Killyleagh Community Safety Action Plan Launch Welcomed At Public Meeting
Killyleagh is set to see an exciting community safety and policing action plan rolled out in the coming months.
After a number of anti-social behaviour incidents over recent years in Killyleagh, many residents responded to a survey by the Down Policing and Community Safety Partnership. Following this, a well-attended meeting was held in the Killyleagh Bridge Centre on Thursday 26 September organised by the Down Policing and Community Safety Partnership to introduce the new community safety action plan to the town.
Local residents heard too about the gloves-off approach being taken by the Neighbourhood Policing team as they will be making parents more accountable for their children’s actions.
At the meeting there was also a call for the community to back the formation of a new community group to help coordinate community affairs and help bring the action plan forward.
Councillor William Dick, DPCSP deputy chairman, introduced the speakers and said: “The aim this evening is to move the Down PCSP action plan forward for Killyleagh. We have rolled out a number of plans in the past in small towns and they have been successful bringing benefits to their communities.”
The Killyleagh action plan will be rolled out over six months and will be flexible in nature addressing several key targets. It will be supported by a strong local publicity campaign and at the end of the period there will an evaluation of the project.
A number of agencies will be involved including the Down PCSP, Down District Council, County Down Rural Community Network, NIHE, SEELB Youth Service, and the PSNI.
DPCSP officer Priscilla McAlinden explained the background to the PCSP and then detailed the Killyleagh action plan to the meeting.
She said: “The Down PCSP can help the Killyleagh community in a number of ways. We have a small grants scheme, a community safety support fund, a community safety network and Neighbourhood Watch in place to support local communities.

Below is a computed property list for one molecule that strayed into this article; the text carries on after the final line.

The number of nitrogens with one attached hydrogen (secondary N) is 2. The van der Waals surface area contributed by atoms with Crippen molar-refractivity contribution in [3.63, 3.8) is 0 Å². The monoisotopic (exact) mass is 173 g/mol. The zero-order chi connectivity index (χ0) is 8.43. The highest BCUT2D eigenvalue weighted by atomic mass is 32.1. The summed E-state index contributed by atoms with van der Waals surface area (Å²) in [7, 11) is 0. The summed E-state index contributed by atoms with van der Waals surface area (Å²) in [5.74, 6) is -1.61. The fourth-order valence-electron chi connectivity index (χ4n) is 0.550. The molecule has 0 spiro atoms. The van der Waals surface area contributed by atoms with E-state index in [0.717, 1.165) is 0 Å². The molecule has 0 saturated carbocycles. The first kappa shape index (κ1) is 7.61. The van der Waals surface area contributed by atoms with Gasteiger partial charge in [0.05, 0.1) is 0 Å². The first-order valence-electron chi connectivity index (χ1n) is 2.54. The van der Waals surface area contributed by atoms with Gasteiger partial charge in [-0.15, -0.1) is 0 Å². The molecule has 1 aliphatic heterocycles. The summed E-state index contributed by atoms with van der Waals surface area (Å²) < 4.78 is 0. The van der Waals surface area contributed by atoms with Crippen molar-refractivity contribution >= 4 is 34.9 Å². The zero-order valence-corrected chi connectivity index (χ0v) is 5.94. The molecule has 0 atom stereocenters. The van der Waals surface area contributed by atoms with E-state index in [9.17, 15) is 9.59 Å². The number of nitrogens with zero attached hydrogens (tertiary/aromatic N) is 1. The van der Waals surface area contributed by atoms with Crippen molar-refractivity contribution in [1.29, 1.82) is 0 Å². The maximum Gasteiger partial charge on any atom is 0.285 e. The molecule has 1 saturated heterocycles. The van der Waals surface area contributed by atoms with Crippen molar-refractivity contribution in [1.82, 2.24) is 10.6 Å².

“The Killyleagh action plan emerged from a need to initially address the number of anti-social behaviour (ASB) incidents in the area and a multi-agency approach was adopted. Resources and funds were used to target the key areas to try and address these problems such as littering, dog fouling, graffiti and other issue such as drunken behaviour and vandalism.
“We organised a Killyleagh community survey and were delighted with the 70 per cent response rate. This survey showed up key views and people thought that vandalism, environmental and criminal damage and graffiti were very serious.
* public drinking was a major factor in ASB (77%)
* lack of parental control/family support (77%)
* lack of police action (60%)
* lack of facilities for young people (48%).
“One key figure we uncovered was that 45.7% of people did not report ASB incidents yet 92 % of people thought not enough was being done to combat ASB where they live.”
“We therefore need to encourage a dedicated group in Killyleagh to help bring all of this forward and at the end of it all we will ahve a community celebration.”
Meeting Lends Support To New Action Plan For Killyleagh
Killyleagh based Rowallene Councillor Billy Walker speaking at the meeting said: “I would like to congratulate the Down
PCSP for the work that hey have done it helping to bring this all forward and I welcome the Killyleagh action plan. About four years ago we experienced a lot of anti-social behaviour in Killyleagh and agencies and local people got involved in addressing it.
“What is absolutely essential now is that he people of Killyeagh form a new group to bring this forward working with the Down PCSP and other agencies. We need community involvement and support. It worked in Crossgar for example when Councillor Terry Andrews and I were involved in getting finding for a playpark sorted out etc.
“This is an example of what can be done when we all work together. I have been involved in action plans in Crossgar, Shrigley and Saintfield, and there are people in place in agencies such as the NIHE and Youth Service to help us achieve our goals. We therefore need to encourage our residents to work with them to achieve our goals.
‘We have an excellent facility we are in, the Bridge Centre, in Killyleagh and we need this to be available to the young people at times of the week when they need it most, such as Saturday evening. A new group can help bring all of this about, and assist in drawing down funding from different sources.”